If you are in a common law relationship, you must prove it through evidence of your cohabitation and conjugal relationship.

    How common law varies across Canada

    The recognition of common law relationships and the time required to be considered common-law partners in the eyes of the law differ across Canada.

    Province/Territory Minimum cohabitation time required to be considered common law without kids Minimum cohabitation time required to be considered common law with kids
    Alberta 3 years None
    British Columbia 2 years None
    Manitoba 3 years 1 year
    New Brunswick 3 years None
    Newfoundland and Labrador 2 years 2 years
    Northwest Territories 2 years None
    Nova Scotia 2 years None
    Nunavut 2 years None
    Ontario 3 years 1 year
    Prince Edward Island 3 years None
    Quebec 2 years 2 years
    Saskatchewan 2 years 2 years
    Yukon 1 year 1 year

    Accurate as of March 25th, 2024

    Why choose common law over marriage?

    Couples may choose a common law relationship over marriage for various reasons, like less formal recognition of their relationship, financial considerations, or personal beliefs. 

    While some view it as a way to maintain independence, others see it as a step towards marriage, testing their compatibility over time.

    In terms of estate planning, marriage rights and common law marriage rights are not the same. Depending on which province you live in and how long you have been living together, your partner may not automatically inherit anything. 

    That’s why it’s important to make your will and document your wishes. 

    Make a legal will to protect your loved ones. Start yours for free →

    How marital status affects wills

    Here’s a breakdown of how your marital status can affect the estate settlement process after you pass away.

    Marriage Common Law
    Intestacy (dying without a will) Spouses have an automatic right to all of your estate unless you have children, in which case the estate is divided between heirs. Rights vary significantly; in BC, Manitoba, Saskatchewan, and Northwest Territories, your common law partner can inherit your estate. For all other regions, your partner will likely receive nothing.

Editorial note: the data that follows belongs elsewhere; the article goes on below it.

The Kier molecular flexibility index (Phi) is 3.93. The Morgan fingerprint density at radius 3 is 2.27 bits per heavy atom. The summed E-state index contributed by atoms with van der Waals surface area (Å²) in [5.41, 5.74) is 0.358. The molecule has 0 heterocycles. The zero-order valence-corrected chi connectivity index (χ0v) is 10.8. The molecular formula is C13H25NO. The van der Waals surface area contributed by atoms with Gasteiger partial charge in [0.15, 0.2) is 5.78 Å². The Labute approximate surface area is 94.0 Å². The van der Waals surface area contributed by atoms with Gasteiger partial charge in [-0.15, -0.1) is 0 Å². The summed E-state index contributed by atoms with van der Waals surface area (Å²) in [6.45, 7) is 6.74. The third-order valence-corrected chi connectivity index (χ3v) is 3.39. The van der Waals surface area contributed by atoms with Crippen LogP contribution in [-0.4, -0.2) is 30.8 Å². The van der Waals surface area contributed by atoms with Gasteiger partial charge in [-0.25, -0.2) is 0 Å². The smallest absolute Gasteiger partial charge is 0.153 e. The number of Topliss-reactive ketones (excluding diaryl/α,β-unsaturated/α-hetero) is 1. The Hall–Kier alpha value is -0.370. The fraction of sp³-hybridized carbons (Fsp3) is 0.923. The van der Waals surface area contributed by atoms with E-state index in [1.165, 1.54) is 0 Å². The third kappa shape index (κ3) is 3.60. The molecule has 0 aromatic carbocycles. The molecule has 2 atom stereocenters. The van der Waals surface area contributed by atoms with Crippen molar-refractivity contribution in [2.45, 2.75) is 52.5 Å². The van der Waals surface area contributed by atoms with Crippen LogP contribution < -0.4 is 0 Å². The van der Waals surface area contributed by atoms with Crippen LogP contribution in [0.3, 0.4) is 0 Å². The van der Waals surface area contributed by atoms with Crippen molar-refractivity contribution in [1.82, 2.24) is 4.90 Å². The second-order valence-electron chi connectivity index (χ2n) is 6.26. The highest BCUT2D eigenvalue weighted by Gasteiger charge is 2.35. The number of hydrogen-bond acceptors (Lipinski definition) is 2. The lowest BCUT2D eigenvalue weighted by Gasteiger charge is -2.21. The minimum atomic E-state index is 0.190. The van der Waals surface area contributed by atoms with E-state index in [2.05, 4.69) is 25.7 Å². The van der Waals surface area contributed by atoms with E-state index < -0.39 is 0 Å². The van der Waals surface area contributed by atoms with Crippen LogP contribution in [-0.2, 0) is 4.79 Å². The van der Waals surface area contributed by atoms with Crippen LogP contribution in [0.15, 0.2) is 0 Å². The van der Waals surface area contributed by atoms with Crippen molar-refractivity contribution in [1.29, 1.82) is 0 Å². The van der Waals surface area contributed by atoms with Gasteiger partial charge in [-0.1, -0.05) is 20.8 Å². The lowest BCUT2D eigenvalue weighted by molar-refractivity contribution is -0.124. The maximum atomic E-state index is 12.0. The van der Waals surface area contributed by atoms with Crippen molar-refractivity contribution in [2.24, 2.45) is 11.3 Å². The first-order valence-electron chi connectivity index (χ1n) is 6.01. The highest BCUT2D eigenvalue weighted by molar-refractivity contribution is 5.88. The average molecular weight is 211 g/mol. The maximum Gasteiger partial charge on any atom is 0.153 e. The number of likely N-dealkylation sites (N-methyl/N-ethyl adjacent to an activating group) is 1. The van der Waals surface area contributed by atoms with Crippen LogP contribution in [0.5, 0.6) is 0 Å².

Will Validity Marriage automatically revokes your will (unless explicitly declared*) in every region except for Ontario, BC, Quebec, Saskatchewan, and the Yukon Common law status does not affect the validity of a will.
    Estate Claims Spouses have the right to claim against the estate under family law. Common law partners may have limited rights, varying by province and duration of the relationship.

    *If there is a declaration in the will that it is made in contemplation of the marriage, it may not be revoked. This means you must state in your will that you know you will be getting married and have documented your wishes with that in mind.

    Financial implications of marriage vs common law

    Legal benefits of marriage include property sharing under family law, automatic inheritance rights, and potential tax advantages. 

    Common law partners may have agreements regarding property and may be eligible for some tax benefits, but often lack the automatic rights granted to married spouses, especially regarding property division and inheritance.

    Effects on your taxes

    As a couple in Canada, you don’t need to file a joint return or list combined incomes. Instead, while you’re completing your tax return, you’ll need to provide tax information about your spouse or partner, which includes their income. 

    Married couples and common law partners are taxed the same as anyone else, but they can access some marriage tax benefits not available to single people. For example, you can receive a tax credit called the spouse or common law partner amount if you or your partner have an income under a certain amount. You can also split tax credits or create a spousal RRSP.  

    Effects on your property rights

    Property laws, which are under provincial jurisdiction, refer to things you own. This includes real estate property, such as land and buildings, but also personal property, such as objects you own physically or immaterially.